REAL ESTATE MARKET ‘SLOW AND STEADY’
Housing prices rose slightly, sales volume dropped in 2018
Winnipeg house prices in 2018 were up slightly. According to Winnipeg Realtors, the average residential-detached or single-family home sale price in 2018 was $321,945, a modest increase of two per cent over 2017
THE year-end numbers for the
2018 housing market are out; by all accounts, the Winnipeg real estate market continues to perform in an organized, boring manner.
But when it comes to the real estate market, for those in the midst of it — homeowners and buyers — boring is good.
Late last week, both Winnipeg Realtors Association and Royal LePage came out with the tabulated numbers. Not surprisingly, both blamed slightly lower sales volumes on the implementation early in the year of federally mandated stress-test thresholds that were designed primarily to tamp down skyrocketing prices in Toronto and Vancouver.
Winnipeg house prices in 2018 were up slightly. According to Winnipeg Realtors, the average residential-detached or single-family home sale price in 2018 was $321,945, a very modest increase of two per cent over 2017.
According to Royal LePage house price survey data, the aggregate price of a home in Winnipeg was up 3.1 per cent.
If there is any segment that’s lagging, it’s the condominium market. It took about two weeks longer to sell a condo than a residential detached home in
2018, said Winnipeg Realtors. Royal LePage said prices fell by
5.8 per cent.
While their numbers differ slightly, both Peter Squire, market analyst with Winnipeg Realtors Association, and Liz Taylor, a Winnipeg Royal LePage sales representative/associate broker, agreed that the Winnipeg market kept chugging along, only down slightly from
Homes took only about one day longer to sell, on average, than it took them to sell in 2017, a near-record year.
“We are slow and steady,” Taylor said. “It’s not sexy, but it is the truth.”
The total sales volume of 12,773 was down five per cent from 2017, and six per cent from the best year on record, 2016. That was one per cent off the 10-year average, but the market was dealing with the aftermath of five interest-rate hikes and a second stress-test imposition.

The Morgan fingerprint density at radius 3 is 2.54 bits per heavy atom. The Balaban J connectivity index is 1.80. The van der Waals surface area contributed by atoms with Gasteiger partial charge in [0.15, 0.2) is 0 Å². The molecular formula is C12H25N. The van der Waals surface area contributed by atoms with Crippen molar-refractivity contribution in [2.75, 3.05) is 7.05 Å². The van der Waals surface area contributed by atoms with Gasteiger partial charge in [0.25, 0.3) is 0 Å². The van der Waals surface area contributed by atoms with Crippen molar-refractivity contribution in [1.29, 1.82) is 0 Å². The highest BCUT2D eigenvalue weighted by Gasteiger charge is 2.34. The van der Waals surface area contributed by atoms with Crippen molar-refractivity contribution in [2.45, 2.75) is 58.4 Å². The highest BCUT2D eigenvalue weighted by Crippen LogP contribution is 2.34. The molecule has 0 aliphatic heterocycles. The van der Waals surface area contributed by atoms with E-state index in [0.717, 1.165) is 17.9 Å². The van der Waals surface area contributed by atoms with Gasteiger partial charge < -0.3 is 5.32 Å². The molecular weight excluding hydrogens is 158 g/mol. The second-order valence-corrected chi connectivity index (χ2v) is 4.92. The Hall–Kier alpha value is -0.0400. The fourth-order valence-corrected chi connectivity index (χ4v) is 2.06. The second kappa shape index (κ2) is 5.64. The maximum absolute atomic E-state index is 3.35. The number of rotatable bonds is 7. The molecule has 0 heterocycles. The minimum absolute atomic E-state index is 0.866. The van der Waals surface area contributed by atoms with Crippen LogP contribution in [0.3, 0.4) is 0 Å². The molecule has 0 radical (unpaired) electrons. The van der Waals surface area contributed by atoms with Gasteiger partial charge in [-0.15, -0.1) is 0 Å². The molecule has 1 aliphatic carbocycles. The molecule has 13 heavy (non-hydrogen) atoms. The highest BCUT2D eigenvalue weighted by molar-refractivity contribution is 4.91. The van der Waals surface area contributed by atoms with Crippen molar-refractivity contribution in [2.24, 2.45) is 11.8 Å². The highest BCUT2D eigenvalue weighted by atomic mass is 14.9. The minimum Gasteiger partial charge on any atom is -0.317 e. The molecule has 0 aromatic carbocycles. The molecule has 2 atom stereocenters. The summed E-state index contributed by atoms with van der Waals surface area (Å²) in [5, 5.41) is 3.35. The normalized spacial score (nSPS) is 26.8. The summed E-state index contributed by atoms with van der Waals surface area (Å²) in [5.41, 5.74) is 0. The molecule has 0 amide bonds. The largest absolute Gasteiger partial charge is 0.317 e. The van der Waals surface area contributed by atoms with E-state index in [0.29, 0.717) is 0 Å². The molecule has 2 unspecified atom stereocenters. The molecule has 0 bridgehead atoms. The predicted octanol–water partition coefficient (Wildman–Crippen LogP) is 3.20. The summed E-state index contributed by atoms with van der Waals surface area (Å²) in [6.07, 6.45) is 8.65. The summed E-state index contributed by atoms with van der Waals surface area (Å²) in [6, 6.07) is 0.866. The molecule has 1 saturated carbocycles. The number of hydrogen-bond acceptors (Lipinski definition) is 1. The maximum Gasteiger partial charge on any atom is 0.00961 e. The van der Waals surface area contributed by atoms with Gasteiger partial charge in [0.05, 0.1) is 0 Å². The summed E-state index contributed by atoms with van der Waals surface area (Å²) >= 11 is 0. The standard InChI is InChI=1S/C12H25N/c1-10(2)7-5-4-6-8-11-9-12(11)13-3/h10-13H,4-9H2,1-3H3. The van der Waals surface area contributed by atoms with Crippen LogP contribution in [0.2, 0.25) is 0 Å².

So all things considered, it was a pretty good year.
“Last year, the main difference was some buyers just weren’t able to buy the house they wanted given the new rules and higher rates. They decided to sit on the sidelines in 2018 and regroup and figure out what they were going to do,” Squire said.
The Office of Financial Institutions (OSFI) rule that took effect Jan. 1, 2018, requires mortgage applicants to show they can afford mortgage payments that are two percentage points higher than the rate they have negotiated with their mortgage providers.
That followed the stress test from the fall of 2016 that was only imposed on insured mortgages — those where the buyer was putting down less than 20 per cent of the purchase price. But starting in 2018, all homebuyers had to show the same financial capacity, and that meant some people were not able to buy the house they wanted. Some decided that if they couldn’t buy the home they wanted, they were prepared to wait.
“I believe it was a factor, especially in some of the higher-priced areas,” Taylor said. “It is infinitely frustrating because they (OSFI) came in and did the sweeping stress test meant to cool the markets in Toronto and Vancouver. It worked for them. But real estate is so local and we were not seeing the same issues as those big markets were. It cooled us a little, too.”
According to the Royal LePage report, Winnipeg’s average house price in 2018 was $305,763 including twostorey, bungalows and condominiums. (This, according to its data, was an increase of 3.1 per cent from last year.)
While Winnipeggers might bemoan the fact that house prices aren’t increasing by double digits like they were in 2006 and 2007, the average price here is in excess of 50 per cent lower than the national average, which Royal LePage pegs at $631,223.
“We are not in a bad place,” Squire said. “Affordable housing is good. It is an advantage to our housing market. Affordability is one of our strengths.”
Peter Squire of the Winnipeg Realtors Association says Winnipeg’s real estate market is in a reasonable position, calling the affordability of housing ‘one of our strengths.’